Lecture 18

Derivation of simple integrated rate equations


Introduction


     As with many physicochemical principles, the rules governing rate of reaction were first established empirically, and later subject to extensive theoretical analysis, leading to our present understanding of the controlling factors. The empirical observations centered around establishment of reaction conditions under which the rate could be measured as a function of concentration of reactants. It was found that the rate was related to concentration in a predictable way, leading to the concept of the rate constant, and equations for simple reactions that fell into several classes:
 
  1. 1st-order reactions
  2. 2nd-order reactions of Class I
  3. 2nd-order reactions of Class II
  4. Higher-order reactions
  5. Zero-order reactions
     Before deriving of the equations describing these processes, a brief discussion of order of reaction is necessary.

Reaction equation, stoichiometric coefficients, and order of reaction


     Reactions are described by reaction equations of the sort already discussed at length in earlier lectures. The general properties of the reaction equation are:
For example:
glucose + ATP glucose-6-P + ADP

glucose + 2ADP + 2 Pi 2lactate + 2ATP

In general:

aA + bB pP

     The stoichiometric coefficients are important in the context of this kinetic discussion, because they determine the order of reaction. This term describes how the rate of the reaction depends on the concentrations of the species involved. In general, the rate of a reaction, v, is described by an equation such as the following:
v = k[A]a[B]b[P]p

where k is the rate constant, A and B are reactants, and P is the product, with stoichiometric coefficients a, b, p, respectively. Then the overall order of reaction is given by the sum of the stoichiometric coefficients:

order of reaction = a + b + p + .....n
where n indicates the possible involvement of other species not included in the general mechanism above.

     However, use of the term "overall order of reaction" is a little muddled, because it is generally recognized as an empirical term, so that the value found by experiment might not correspond to that expected by applying the above general rule. Most frequently, for simple chemical processes, the order of reaction found experimentally turns out to be equal to the sum of the stoichiometric coefficients of the reactants. This is generally the case for reactions with a large Keq, starting from the condition of [P] = 0, since [P] will then be negligible during the time of measurement, and the reverse reaction will not be significant. Then, for the general reaction above:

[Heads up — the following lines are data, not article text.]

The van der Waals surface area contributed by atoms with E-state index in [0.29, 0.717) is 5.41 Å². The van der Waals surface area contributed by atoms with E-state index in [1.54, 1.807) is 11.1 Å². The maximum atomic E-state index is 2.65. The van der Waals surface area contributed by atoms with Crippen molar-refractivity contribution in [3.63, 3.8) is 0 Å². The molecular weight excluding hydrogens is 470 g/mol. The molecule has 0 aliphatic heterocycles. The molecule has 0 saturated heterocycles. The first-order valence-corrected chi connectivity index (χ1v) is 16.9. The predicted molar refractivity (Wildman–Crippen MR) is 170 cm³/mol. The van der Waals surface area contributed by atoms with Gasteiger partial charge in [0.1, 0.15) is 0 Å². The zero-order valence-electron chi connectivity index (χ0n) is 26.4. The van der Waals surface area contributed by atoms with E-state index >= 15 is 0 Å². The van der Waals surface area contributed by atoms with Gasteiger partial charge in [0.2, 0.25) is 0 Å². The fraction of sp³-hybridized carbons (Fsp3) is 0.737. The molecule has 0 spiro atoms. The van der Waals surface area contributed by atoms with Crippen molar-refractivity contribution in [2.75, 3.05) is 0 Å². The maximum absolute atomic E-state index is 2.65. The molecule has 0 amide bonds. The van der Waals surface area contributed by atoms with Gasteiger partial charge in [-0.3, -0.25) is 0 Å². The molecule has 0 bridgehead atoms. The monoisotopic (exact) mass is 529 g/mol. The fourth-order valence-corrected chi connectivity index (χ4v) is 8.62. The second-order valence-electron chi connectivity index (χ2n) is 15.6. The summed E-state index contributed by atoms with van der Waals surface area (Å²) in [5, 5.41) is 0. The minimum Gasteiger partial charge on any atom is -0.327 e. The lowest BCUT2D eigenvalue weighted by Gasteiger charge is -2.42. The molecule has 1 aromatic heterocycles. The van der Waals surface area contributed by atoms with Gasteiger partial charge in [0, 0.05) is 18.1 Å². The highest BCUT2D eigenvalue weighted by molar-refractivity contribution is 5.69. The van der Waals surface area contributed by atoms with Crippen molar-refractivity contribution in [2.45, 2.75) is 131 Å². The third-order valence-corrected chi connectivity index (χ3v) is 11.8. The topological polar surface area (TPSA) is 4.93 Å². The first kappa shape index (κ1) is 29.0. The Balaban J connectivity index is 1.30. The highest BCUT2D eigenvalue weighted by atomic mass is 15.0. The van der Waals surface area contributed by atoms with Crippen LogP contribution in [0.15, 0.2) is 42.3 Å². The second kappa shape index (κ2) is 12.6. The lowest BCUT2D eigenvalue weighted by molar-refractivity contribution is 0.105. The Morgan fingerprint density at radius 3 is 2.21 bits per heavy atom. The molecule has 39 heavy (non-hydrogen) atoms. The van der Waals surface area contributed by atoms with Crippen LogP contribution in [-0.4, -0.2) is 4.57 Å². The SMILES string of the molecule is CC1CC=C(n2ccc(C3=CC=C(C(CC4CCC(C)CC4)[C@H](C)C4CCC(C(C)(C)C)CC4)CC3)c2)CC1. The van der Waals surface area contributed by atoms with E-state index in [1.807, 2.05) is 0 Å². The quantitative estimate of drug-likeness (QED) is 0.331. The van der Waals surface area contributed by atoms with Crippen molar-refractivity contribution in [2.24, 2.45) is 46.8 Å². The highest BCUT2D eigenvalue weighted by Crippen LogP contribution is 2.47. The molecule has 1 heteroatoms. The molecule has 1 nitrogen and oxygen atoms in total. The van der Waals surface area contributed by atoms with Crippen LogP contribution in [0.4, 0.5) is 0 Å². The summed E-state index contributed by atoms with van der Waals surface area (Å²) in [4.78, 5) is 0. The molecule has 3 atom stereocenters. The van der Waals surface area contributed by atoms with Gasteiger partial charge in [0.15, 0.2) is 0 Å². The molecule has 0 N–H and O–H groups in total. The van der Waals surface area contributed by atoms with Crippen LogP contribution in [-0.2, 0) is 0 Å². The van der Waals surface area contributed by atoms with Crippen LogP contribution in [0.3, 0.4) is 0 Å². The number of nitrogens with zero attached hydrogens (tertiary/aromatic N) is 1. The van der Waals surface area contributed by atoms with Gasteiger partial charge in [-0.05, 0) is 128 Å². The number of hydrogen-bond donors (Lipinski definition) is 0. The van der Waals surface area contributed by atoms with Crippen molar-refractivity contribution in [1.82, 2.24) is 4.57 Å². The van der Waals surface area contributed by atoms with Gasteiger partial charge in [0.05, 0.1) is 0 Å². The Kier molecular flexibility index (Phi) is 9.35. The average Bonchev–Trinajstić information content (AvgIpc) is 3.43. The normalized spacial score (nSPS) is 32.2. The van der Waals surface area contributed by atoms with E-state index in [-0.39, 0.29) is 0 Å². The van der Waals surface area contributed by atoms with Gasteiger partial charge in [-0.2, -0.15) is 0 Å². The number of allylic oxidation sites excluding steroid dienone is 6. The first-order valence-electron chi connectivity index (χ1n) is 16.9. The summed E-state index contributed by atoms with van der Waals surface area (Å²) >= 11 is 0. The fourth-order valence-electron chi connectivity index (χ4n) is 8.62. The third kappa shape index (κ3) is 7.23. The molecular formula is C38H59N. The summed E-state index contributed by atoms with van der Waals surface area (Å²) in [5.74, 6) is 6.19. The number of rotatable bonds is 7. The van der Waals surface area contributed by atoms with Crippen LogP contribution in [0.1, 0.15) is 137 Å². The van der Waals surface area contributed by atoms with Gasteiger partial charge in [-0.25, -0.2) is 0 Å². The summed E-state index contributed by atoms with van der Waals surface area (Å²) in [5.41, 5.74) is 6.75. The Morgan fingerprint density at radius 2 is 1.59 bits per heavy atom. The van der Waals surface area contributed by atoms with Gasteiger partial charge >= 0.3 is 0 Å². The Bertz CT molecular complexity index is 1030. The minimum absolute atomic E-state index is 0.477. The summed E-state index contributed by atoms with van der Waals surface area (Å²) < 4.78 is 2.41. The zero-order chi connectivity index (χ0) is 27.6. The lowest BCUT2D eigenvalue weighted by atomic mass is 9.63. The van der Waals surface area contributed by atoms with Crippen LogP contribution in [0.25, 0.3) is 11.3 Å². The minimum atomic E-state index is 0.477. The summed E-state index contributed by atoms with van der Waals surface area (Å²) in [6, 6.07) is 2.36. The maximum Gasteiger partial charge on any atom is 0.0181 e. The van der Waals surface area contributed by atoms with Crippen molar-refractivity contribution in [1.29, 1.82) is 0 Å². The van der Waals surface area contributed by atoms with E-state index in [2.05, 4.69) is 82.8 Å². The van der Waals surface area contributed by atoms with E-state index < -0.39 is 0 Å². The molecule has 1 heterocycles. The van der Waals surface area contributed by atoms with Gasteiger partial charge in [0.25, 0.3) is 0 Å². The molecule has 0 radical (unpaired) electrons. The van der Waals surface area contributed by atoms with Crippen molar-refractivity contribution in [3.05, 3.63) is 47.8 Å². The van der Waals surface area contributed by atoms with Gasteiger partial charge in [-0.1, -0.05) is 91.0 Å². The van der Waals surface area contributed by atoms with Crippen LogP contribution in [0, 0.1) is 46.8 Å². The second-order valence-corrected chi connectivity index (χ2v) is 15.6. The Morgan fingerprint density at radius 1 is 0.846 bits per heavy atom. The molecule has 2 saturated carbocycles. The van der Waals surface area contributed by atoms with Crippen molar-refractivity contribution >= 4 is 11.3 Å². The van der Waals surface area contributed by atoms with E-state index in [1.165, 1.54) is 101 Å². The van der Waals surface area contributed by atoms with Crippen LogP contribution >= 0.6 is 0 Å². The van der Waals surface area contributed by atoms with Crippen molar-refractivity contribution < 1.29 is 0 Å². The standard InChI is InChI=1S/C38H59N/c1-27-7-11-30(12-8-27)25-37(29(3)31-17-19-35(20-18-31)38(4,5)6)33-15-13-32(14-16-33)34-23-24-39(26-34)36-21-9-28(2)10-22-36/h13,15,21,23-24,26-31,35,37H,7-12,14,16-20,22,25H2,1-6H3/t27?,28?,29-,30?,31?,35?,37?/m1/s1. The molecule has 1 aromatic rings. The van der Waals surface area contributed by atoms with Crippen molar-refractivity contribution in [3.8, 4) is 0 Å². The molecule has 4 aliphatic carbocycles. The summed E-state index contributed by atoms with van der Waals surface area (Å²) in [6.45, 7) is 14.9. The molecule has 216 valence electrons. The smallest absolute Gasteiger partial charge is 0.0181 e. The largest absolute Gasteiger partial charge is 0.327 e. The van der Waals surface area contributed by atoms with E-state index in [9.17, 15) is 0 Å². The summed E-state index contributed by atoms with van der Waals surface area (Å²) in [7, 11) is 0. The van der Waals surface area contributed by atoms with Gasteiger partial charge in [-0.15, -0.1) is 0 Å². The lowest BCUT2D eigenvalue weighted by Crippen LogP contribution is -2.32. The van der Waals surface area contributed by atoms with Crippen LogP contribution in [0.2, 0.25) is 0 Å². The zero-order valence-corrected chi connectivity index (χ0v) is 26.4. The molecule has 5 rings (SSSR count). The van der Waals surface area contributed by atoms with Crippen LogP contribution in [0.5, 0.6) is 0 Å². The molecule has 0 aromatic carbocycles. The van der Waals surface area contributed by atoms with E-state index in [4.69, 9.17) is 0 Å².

v = k[A]a[B]b

If a and b are both 1, then the overall order of reaction will be 2nd-order (1 + 1 = 2).

For most biochemical processes, enzyme catalysis and the saturation effects resulting from this, determine that the steady-state reaction does not obey the simple rules. However, if the pre-steady-state kinetics are measured, in which the enzyme is considered as a reactant, then the simple rate laws pertain. We will examine this case separately in a later lecture.
     While the overall order of reaction is described as above, a second term is also often used, - the order of reaction with respect to a particular species. For example, in a reaction involving 2A, the reaction is said to be 2nd.-order in A. The order is given simply by the stoichiometric ratio. From this it can be seen that measurement of the order of reaction can provide a value for the coefficient if this is otherwise unknown. A useful protocol for determining the order of reaction with respect to a particular component is to measure the concentration dependence of rate when all other reactants are in great excess. Under these circumstances, their concentrations will not vary significantly during the reaction, and the rate law revealed by experiment will give the order of reaction with respect to the tested component:

v = k[A]aexcess[B]b

v = k'[B]b

k' = k[A]aexcess

Relation between rate constants and the equilibrium constant

An important relation between the forward and reverse rate constants for a process, the equilibrium constant, and DGo' is covered elsewhere.

Derivation of the rate equations